The easiest way to start exploring your stories is by completing your River of Life.
On one level, the purpose of this exercise is to find more stories and build a collection of stories to use to connect, engage, motivate, and influence others. This exercise also serves to help you reflect on your life experiences and discover moments where your experiences have influenced the things that are important to you.
The exercise will also help you acknowledge you have stories to tell. It will help you recognise the significance of some of your stories, and in time, the exercise (if repeated) will help you begin to discover your ‘why’ and your purpose. Exciting, I know!
But, to wholly live your truth, you must build a practice of self-reflection. Once you have completed your River of Life, use it as a reference guide for your stories. Go back over your river regularly. Reflect on your life experiences. Find other stories in your life that resonate.
The stories don’t have to be epic, they can be simple, everyday stories. Use them to connect with who you are and how you influence others. Using your stories will have meaning for you. You will bring appropriate relevant emotion to bear. You will have power and impact and an authenticity no-one can question.
Helping others find their stories
Working recently with a CEO of a global corporate business, my brief was to help him get ready for a very important business-defining public speaking engagement. He was to be the keynote speaker at a global industry conference with over a thousand delegates.
For Alan, this was a big deal. Alan was a good speaker. He had to be; he was a CEO. He had presented in business all his life, but something was missing for him. This wasn’t about presenting. This wasn’t about just sharing data. It was about him and who he was and what he represented. He needed to talk to the conference delegates, not present.
We spent four hours together. His first task was to complete the River of Life exercise before our initial meeting. He didn’t. “I didn’t have time, and I wasn’t sure why my personal stories would be relevant for this audience.”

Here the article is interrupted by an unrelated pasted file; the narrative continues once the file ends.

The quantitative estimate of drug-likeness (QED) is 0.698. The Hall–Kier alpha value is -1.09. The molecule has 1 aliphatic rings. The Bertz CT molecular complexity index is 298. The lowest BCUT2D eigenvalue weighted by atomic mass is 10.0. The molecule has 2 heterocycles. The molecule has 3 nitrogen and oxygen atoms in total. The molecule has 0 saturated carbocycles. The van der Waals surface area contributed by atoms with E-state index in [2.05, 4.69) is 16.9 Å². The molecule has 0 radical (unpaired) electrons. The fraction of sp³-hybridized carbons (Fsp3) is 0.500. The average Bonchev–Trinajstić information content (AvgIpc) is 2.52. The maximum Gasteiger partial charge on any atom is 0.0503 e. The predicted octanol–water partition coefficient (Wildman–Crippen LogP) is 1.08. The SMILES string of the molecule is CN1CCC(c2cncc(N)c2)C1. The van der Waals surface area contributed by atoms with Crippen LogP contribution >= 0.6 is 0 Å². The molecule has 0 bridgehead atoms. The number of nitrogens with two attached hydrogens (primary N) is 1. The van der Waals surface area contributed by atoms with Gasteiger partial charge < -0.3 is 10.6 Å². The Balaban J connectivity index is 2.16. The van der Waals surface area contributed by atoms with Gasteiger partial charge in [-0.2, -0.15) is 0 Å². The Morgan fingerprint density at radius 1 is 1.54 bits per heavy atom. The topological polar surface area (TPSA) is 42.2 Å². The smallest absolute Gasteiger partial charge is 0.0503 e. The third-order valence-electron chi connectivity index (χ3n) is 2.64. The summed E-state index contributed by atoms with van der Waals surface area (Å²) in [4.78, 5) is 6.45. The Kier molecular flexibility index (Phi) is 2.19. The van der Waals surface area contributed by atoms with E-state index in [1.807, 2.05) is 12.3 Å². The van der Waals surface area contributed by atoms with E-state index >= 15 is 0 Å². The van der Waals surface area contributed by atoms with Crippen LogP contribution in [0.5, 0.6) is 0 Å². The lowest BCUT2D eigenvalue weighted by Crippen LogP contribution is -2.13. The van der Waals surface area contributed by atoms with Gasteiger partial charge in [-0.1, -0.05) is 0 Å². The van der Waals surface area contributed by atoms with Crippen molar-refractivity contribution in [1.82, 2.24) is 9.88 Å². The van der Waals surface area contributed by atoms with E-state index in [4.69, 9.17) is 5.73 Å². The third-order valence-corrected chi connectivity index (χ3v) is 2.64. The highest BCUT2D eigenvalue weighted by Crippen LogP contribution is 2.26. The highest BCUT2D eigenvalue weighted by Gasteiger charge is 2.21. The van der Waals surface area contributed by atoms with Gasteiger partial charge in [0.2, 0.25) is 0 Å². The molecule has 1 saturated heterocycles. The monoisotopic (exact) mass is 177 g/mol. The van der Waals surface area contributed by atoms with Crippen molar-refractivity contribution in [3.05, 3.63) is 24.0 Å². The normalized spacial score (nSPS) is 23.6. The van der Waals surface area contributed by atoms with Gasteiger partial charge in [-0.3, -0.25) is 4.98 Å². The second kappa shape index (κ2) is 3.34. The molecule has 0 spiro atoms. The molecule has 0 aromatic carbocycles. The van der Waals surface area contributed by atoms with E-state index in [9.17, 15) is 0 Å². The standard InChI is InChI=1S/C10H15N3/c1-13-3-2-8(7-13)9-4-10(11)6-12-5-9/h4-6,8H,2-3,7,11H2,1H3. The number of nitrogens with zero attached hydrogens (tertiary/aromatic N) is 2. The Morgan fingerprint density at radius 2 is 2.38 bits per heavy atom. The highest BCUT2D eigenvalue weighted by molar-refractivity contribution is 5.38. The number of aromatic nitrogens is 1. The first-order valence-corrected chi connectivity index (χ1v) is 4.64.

His stories gave him the freedom to relive and connect with who he was
So I got him to stand up and present what he normally would. He shared some data and core messages. Factual. Very useful. But dull. I shared my thoughts – obviously in a constructive fashion – convincing him to explore the possibility that his stories could bring the data to life. He could be inspiring.
We began the exercise in earnest. Working through the exercise together, he noticed he had some deep and meaningful stories he could use as well as light, funny anecdotal stories which could bring the data to life. To draw these out, I asked him to take three moments in his life and to talk to me about them, relating them to at least one or two of the core messages within the data.
“I don’t know how to do that!” came his reply. “You think you don’t.” I sensed this was a time to be direct. I told him, “Let go of the desire for it to be perfect. Have the intent to play and explore. Be curious about your stories and how they could relate to your core messages.”
Alan got up and started talking about his stories. Almost instantaneously, he had one of those ‘Aha!’ moments. His stories gave him the freedom to relive and connect with who he was while speaking (not who he was from his past). He connected the stories to the messages.
He made the stories relevant, and the dull data not so dull. His letting go of his attachment to what he should be like and should sound like enabled him to relive the stories using appropriate, relevant emotion to connect his core messages to his stories.
His intent (the way he was being), core messages, and stories fitted perfectly together. He was in that moment being a truthful leader. Alan invited some colleagues into the room. “Let’s try this out on others, Deon.”